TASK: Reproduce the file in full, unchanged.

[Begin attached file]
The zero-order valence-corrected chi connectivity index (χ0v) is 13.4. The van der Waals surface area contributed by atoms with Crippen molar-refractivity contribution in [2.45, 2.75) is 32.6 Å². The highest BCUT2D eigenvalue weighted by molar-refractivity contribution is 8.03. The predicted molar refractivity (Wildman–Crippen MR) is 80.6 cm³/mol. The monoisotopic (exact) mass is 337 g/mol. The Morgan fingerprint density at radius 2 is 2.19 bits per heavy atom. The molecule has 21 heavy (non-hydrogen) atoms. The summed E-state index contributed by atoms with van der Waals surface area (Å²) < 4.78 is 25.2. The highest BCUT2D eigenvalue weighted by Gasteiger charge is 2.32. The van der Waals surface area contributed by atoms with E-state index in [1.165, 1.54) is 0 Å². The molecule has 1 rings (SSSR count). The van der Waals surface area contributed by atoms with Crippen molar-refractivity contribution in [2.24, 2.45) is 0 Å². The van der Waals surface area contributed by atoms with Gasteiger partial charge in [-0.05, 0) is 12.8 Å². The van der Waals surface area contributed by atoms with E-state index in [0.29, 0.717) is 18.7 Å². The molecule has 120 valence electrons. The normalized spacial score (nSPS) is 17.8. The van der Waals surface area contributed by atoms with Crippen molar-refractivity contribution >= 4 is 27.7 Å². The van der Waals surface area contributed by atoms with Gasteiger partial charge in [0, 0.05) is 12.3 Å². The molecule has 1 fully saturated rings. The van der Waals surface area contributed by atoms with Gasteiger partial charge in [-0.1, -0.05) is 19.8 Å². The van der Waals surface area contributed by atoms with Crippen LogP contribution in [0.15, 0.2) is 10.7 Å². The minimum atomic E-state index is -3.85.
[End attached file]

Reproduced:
The zero-order valence-corrected chi connectivity index (χ0v) is 13.4. The van der Waals surface area contributed by atoms with Crippen molar-refractivity contribution in [2.45, 2.75) is 32.6 Å². The highest BCUT2D eigenvalue weighted by molar-refractivity contribution is 8.03. The predicted molar refractivity (Wildman–Crippen MR) is 80.6 cm³/mol. The monoisotopic (exact) mass is 337 g/mol. The Morgan fingerprint density at radius 2 is 2.19 bits per heavy atom. The molecule has 21 heavy (non-hydrogen) atoms. The summed E-state index contributed by atoms with van der Waals surface area (Å²) < 4.78 is 25.2. The highest BCUT2D eigenvalue weighted by Gasteiger charge is 2.32. The van der Waals surface area contributed by atoms with E-state index in [1.165, 1.54) is 0 Å². The molecule has 1 rings (SSSR count). The van der Waals surface area contributed by atoms with Crippen molar-refractivity contribution in [2.24, 2.45) is 0 Å². The van der Waals surface area contributed by atoms with Gasteiger partial charge in [-0.05, 0) is 12.8 Å². The van der Waals surface area contributed by atoms with E-state index in [0.29, 0.717) is 18.7 Å². The molecule has 120 valence electrons. The normalized spacial score (nSPS) is 17.8. The van der Waals surface area contributed by atoms with Crippen molar-refractivity contribution >= 4 is 27.7 Å². The van der Waals surface area contributed by atoms with Gasteiger partial charge in [0, 0.05) is 12.3 Å². The molecule has 1 fully saturated rings. The van der Waals surface area contributed by atoms with Gasteiger partial charge in [-0.1, -0.05) is 19.8 Å². The van der Waals surface area contributed by atoms with Crippen LogP contribution in [0.15, 0.2) is 10.7 Å². The minimum atomic E-state index is -3.85.